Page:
Qantas expects to make a decision on which aircraft it will order for the renewal of its domestic narrow-body fleet by the end of this year.
The carrier has entered into the final stages of a formal tender process, with four aircraft types under consideration – the B737 Max, the Airbus A320 neo, the Embraer E-Jet E2, and the Airbus A220.
In total Qantas is expected to order over 100 new aircraft, to replace its current fleet of B737-800s and B717s by 2034.
The carrier plans to place firm orders by mid-2022, with deliveries starting in 2023, although the group said it would “retain significant flexibility to make adjustments depending on market conditions”.
The aircraft under consideration are being evaluated against four “key” criteria: safety, reliability and performance, sustainability and emissions reduction, and commercial terms.
Group CEO Alan Joyce said it was likely that a combination of aircraft types would make up the final order, “as the airline’s network consists of flying between large capital cities as well to smaller cities and regional centres”.
The renewal plans are being referred to as ‘Project Winton’, after the birthplace of Qantas in outback Queensland.
The Qantas Group already has an existing order for 109 Airbus A320 and A321 aircraft, which will predominantly be used to renew subsidiary Jetstar’s fleet.
“All of the next-generation aircraft we’re considering have the potential to drive big improvements in trip cost and overall efficiency, and they’re great platforms for delivering a better premium service to our customers,” said Joyce.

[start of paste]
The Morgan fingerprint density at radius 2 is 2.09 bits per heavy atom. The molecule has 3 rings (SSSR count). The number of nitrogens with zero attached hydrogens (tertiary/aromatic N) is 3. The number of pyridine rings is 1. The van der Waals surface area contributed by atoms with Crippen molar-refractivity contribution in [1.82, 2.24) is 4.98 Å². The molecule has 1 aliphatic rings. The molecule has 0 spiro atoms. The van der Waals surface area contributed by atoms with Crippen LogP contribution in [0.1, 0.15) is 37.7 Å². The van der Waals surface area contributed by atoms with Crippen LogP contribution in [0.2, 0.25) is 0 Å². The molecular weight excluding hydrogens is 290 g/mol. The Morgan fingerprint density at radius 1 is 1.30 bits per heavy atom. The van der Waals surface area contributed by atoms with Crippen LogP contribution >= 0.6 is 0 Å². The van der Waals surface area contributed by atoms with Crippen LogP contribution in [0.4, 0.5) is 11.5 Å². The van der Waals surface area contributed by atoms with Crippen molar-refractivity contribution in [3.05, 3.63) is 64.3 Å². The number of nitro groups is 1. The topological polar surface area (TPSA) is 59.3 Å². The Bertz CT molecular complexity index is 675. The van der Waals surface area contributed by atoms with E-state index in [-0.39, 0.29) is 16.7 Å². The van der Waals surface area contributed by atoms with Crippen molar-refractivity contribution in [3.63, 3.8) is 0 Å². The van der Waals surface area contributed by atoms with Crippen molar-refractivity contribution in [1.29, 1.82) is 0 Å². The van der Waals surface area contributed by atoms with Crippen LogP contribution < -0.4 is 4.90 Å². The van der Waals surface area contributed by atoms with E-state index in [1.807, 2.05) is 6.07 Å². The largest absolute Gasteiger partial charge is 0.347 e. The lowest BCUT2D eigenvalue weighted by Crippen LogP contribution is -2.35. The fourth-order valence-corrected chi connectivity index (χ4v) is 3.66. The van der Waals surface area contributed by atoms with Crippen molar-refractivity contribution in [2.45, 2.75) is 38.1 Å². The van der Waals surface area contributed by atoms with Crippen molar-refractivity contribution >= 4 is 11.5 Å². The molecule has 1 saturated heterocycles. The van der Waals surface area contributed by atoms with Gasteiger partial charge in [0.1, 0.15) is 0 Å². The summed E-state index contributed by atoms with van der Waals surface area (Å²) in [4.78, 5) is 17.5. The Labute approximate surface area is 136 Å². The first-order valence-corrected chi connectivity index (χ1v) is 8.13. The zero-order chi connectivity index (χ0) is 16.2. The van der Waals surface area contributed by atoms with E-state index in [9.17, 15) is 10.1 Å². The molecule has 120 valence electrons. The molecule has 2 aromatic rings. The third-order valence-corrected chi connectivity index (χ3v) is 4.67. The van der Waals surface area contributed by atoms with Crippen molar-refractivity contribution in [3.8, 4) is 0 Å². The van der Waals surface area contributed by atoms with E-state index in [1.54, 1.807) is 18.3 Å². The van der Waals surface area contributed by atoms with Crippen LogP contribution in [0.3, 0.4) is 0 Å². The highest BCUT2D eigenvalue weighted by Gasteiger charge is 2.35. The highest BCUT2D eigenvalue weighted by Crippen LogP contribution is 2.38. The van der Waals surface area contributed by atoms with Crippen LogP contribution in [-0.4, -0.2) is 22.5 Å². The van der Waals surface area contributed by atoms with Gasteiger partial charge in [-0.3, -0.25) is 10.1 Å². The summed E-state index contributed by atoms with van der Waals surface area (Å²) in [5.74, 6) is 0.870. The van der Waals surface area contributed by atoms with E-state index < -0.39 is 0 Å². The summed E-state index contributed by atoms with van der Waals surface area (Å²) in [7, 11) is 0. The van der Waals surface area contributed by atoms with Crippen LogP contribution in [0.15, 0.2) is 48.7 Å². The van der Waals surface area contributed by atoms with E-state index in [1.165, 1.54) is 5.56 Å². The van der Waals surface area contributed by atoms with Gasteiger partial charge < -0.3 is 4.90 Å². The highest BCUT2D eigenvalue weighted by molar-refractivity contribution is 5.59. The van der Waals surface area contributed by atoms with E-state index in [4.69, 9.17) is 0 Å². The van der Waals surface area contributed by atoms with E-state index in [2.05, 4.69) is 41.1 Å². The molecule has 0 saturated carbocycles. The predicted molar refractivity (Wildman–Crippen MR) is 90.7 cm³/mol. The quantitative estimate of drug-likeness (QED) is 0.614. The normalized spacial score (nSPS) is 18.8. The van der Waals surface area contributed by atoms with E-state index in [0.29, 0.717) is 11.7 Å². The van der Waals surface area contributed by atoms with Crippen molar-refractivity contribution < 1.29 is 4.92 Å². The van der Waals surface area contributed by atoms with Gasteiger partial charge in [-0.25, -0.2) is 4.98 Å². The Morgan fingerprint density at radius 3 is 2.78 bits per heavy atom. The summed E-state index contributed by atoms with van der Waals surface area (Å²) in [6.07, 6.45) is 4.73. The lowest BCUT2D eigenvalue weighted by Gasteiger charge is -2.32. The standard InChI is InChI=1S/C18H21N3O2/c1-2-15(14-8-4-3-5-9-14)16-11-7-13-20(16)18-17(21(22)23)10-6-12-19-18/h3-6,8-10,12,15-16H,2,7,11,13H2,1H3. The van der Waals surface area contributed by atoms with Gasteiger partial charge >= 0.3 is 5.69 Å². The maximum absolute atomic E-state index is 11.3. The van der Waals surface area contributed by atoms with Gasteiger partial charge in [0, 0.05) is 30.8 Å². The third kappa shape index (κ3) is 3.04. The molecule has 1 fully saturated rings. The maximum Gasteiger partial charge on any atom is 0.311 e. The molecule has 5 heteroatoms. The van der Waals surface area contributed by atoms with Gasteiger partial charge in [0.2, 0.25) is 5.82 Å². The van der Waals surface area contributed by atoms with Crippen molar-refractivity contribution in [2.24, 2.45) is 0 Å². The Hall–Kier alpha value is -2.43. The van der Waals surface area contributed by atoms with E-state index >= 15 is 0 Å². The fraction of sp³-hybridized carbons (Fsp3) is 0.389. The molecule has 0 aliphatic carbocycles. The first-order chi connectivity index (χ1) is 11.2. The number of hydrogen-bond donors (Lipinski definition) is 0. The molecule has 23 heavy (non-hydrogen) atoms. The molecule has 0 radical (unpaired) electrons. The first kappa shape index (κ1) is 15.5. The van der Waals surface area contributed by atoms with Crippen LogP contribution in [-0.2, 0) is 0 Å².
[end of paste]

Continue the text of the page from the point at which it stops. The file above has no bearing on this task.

“Not only will these aircraft deliver a step change in reducing fuel burn and carbon emissions by up to around 15 per cent, we’re talking to each of the manufacturers about how we can accelerate the development and use of sustainable aviation fuels for our domestic flying.
“This is a long-term renewal plan with deliveries and payments spread over ten years, starting in FY23, but the equally long lead time means we need to make these decisions soon.
“Covid has had a devastating impact on the aviation industry and there aren’t many airlines around the world in a position to place orders for new aircraft. We still have our own repair work to do, but we know travel demand will rebound quickly and right now we’re in a strong position to secure the best possible deal at very good prices.
“The aircraft we’re considering have been in service for several years, which gives us the confidence that they’ve gone through rigorous troubleshooting by the time they enter our fleet. They’re new, but they are known quantities.
“Our approach is always to have the right aircraft on the right route, which really means balancing the size of the aircraft with the demand in each market. The mix of aircraft we’re considering means we’ll have more operational flexibility, which for customers translates into more direct routes to smaller regional centres and more choice of flights throughout the day.
“At the other end of the spectrum, we’ll be picking up where we left off with our direct flights to London and New York as part of Project Sunrise, which we hope will start operating in 2024/25.”